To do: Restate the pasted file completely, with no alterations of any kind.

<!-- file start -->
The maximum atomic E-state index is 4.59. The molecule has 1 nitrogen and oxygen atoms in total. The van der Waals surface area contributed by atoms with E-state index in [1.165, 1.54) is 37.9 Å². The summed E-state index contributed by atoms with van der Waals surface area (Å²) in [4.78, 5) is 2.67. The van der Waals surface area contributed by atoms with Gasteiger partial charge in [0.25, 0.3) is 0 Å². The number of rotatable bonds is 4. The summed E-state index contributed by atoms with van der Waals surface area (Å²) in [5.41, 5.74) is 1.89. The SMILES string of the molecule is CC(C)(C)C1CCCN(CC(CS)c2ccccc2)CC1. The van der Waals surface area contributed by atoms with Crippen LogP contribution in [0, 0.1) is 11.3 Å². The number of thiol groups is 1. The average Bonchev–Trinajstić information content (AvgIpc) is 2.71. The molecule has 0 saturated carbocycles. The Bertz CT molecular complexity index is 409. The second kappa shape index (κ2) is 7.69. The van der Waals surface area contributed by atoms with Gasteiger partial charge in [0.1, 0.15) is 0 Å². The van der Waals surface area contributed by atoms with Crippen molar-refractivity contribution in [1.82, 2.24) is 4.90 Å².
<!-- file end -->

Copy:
The maximum atomic E-state index is 4.59. The molecule has 1 nitrogen and oxygen atoms in total. The van der Waals surface area contributed by atoms with E-state index in [1.165, 1.54) is 37.9 Å². The summed E-state index contributed by atoms with van der Waals surface area (Å²) in [4.78, 5) is 2.67. The van der Waals surface area contributed by atoms with Gasteiger partial charge in [0.25, 0.3) is 0 Å². The number of rotatable bonds is 4. The summed E-state index contributed by atoms with van der Waals surface area (Å²) in [5.41, 5.74) is 1.89. The SMILES string of the molecule is CC(C)(C)C1CCCN(CC(CS)c2ccccc2)CC1. The van der Waals surface area contributed by atoms with Crippen LogP contribution in [0, 0.1) is 11.3 Å². The number of thiol groups is 1. The average Bonchev–Trinajstić information content (AvgIpc) is 2.71. The molecule has 0 saturated carbocycles. The Bertz CT molecular complexity index is 409. The second kappa shape index (κ2) is 7.69. The van der Waals surface area contributed by atoms with Gasteiger partial charge in [0.1, 0.15) is 0 Å². The van der Waals surface area contributed by atoms with Crippen molar-refractivity contribution in [1.82, 2.24) is 4.90 Å².